Yes. The IRS announced that taxpayers that live in areas designated by FEMA as qualifying for individual assistance have until January 31, 2018 to file certain individual and business tax returns and make certain tax payments. The tax relief postpones various tax filing and payment deadlines falling on or after August 23, 2017 and before January 31, 2018.  Affected individuals and businesses will have until January 31, 2018 to file returns and pay any taxes that were originally due during this period. This includes the September 15, 2017 and the January 16, 2018 deadlines for making quarterly estimated income tax payments. It also includes 2016 income tax returns that received a tax-filing extension until October 16, 2017. It does not however include payments related to those 2016 returns. For businesses, it includes the October 31, 2017 deadline for quarterly payroll and excise tax returns. In addition, the IRS is waiving late-deposit penalties for federal payroll and excise tax deposits normally due on or after August 23, 2017 and before September 7, 2017, if the deposits are made by September 7, 2017.

 

If your address of record with the IRS is located in the disaster area, the IRS automatically provides this filing and penalty relief. However, if you live in an affected area and you receive a late filing or late penalty notice from the IRS that has an original or extended due date that falls within the postponement period, you should call the number on the notice to have the penalty abated.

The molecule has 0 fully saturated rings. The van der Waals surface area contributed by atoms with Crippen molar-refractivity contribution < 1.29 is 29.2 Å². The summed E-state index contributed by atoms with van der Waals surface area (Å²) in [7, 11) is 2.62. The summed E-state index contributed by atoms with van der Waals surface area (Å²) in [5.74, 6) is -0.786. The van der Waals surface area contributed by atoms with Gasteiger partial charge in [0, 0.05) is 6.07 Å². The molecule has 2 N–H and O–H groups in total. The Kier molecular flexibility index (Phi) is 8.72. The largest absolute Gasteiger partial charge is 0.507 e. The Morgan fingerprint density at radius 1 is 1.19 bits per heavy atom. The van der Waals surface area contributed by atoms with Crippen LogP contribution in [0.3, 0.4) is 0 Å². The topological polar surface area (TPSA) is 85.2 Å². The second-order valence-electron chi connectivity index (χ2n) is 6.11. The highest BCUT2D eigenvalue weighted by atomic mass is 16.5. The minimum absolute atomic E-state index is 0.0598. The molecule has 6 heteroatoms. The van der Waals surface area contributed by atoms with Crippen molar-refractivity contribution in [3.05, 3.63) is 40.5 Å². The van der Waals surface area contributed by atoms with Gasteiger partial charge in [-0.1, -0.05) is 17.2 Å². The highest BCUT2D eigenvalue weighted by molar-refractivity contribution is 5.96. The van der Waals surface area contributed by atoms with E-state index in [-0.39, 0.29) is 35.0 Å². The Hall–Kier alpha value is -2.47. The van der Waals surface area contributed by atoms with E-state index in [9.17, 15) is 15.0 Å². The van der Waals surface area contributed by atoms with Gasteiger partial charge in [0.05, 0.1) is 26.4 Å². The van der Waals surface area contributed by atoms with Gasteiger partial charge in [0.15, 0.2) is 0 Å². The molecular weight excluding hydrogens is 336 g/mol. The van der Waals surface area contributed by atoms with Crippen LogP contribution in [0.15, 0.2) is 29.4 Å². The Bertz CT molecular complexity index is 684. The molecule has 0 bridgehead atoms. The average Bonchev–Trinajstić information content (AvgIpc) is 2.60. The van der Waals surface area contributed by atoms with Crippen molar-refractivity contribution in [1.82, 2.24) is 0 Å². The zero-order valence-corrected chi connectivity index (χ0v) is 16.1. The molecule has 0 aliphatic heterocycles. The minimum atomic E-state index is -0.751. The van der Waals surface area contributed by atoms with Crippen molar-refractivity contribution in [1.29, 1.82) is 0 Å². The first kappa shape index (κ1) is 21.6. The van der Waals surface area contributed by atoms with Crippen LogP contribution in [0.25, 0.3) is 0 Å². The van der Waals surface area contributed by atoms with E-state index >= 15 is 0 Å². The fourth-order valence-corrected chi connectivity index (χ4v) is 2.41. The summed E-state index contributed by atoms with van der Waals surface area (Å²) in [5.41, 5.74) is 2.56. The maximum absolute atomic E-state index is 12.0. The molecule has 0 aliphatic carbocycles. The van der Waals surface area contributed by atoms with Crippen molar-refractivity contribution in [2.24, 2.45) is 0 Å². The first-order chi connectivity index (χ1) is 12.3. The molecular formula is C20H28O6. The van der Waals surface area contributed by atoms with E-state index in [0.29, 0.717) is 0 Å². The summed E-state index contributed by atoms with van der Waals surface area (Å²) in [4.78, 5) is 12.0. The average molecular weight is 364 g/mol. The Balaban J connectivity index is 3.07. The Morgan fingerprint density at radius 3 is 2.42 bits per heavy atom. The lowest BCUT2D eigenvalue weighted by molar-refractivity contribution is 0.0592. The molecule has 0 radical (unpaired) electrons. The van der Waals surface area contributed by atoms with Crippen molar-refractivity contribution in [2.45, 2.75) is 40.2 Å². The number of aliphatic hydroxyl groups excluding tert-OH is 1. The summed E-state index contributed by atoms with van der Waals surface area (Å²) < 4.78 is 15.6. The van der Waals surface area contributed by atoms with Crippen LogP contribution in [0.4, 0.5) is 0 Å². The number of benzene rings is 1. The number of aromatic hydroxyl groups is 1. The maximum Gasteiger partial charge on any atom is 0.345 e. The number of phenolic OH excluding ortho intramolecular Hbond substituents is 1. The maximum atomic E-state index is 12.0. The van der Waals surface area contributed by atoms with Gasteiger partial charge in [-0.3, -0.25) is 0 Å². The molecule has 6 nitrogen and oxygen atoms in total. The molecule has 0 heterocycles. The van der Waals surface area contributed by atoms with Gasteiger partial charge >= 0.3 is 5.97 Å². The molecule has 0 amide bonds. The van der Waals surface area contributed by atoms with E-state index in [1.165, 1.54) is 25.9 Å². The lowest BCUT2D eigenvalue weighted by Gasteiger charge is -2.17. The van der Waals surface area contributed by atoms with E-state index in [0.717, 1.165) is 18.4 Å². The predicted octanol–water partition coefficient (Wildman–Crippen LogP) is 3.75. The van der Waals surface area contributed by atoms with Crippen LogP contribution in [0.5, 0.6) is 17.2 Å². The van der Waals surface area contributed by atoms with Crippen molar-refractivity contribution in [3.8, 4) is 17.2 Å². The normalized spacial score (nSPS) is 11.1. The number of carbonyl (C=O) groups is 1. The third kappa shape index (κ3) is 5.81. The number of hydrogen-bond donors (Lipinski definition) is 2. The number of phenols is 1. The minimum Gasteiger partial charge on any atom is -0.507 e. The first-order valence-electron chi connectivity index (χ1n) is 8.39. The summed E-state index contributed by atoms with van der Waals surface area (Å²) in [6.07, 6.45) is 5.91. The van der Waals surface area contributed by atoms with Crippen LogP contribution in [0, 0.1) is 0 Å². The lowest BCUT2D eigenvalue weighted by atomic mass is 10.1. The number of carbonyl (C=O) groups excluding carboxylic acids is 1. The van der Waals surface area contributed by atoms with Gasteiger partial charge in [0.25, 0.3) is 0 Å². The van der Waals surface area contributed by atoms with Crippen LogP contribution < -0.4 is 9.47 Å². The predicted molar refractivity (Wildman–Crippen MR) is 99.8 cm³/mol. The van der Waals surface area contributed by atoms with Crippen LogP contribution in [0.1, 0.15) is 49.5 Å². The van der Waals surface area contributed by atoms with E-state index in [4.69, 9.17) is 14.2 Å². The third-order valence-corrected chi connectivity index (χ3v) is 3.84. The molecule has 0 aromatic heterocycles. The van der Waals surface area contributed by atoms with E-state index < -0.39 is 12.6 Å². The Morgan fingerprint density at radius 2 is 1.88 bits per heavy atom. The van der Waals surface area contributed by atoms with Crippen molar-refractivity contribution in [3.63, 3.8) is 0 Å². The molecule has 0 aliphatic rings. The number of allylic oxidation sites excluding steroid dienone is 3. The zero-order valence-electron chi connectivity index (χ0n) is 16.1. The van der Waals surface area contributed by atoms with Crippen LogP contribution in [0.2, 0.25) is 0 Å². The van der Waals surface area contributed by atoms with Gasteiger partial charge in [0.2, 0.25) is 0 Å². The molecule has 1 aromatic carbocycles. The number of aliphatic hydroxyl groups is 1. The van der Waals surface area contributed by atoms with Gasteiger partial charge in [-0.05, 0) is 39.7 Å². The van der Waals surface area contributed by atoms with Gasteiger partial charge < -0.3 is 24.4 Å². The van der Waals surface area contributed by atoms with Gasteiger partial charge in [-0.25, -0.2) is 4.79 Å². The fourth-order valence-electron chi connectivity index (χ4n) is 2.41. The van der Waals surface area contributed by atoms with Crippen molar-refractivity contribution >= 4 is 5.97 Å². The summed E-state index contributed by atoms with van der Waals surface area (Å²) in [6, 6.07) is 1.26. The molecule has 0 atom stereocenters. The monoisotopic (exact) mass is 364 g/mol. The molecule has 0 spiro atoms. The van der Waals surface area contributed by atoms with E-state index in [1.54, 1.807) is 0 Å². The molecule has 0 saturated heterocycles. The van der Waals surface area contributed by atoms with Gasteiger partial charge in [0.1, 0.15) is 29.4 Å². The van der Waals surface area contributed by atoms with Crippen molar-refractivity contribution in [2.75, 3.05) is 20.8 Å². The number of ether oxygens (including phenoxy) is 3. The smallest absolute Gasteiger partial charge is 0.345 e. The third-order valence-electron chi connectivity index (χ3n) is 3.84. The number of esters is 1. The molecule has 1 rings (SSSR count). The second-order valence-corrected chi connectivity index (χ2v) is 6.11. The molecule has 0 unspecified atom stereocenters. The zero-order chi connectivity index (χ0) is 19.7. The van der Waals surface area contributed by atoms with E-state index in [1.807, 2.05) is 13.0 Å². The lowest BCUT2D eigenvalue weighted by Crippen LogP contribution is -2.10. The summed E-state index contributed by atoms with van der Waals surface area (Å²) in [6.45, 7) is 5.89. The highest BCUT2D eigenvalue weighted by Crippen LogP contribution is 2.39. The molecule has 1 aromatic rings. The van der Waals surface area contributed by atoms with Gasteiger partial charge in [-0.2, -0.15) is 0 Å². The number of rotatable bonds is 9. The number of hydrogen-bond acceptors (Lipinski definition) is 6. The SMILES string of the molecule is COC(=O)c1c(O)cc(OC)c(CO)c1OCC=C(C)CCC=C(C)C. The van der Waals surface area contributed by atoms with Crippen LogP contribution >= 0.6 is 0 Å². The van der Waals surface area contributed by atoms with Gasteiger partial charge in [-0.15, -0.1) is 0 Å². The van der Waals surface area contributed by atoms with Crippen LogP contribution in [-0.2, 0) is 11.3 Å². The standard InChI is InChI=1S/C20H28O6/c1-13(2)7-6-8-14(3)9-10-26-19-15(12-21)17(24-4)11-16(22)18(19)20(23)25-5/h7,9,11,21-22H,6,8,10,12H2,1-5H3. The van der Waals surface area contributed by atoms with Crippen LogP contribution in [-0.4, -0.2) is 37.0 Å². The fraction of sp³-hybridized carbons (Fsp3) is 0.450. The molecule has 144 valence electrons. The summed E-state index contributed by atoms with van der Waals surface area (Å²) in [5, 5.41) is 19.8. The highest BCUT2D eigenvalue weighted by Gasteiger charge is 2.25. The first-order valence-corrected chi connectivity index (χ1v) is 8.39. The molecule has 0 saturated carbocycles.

Additionally, if you live outside the disaster area but the records you need to meet a deadline occurring in the postponement period are located in an affected area, the IRS will work with you. In this situation, contact the IRS at 866-562-5227.

 

Currently, the following Texas counties are eligible for this tax relief: Aransas, Bee, Brazoria, Calhoun, Chambers, Colorado, Fayette, Fort Bend, Galveston, Goliad, Hardin, Harris, Jackson, Jasper, Kleberg, Liberty, Matagorda, Montgomery, Newton, Nueces, Orange, Refugio, Sabine, San Jacinto, San Patricio, Victoria, Waller, and Wharton.

 

V.  How can your organization make decisions that require board approval if all members of the board are not available?

 

Many organizations’ bylaws include an Emergency Bylaws provision that describes how your organization can make decisions when the current environment does not allow for the normal Board review and approval of decisions. If your organization or board members have been affected by Hurricane Harvey to such a degree that normal board operations are not possible, your organization’s Emergency Bylaws allow your organization to make all necessary decisions to preserve its property and assist those in need in your community.

 

 

[1] It also does not apply to flood insurance policies that are operated by the National Flood Insurance Program.

[2] This amount was calculated on August 30, 2017 in accordance with the formula described in Tex. Ins. Code § 542.060(c), but this amount is subject to change as the interest rate determined under Tex. Fin. Code § 304.003 fluctuates.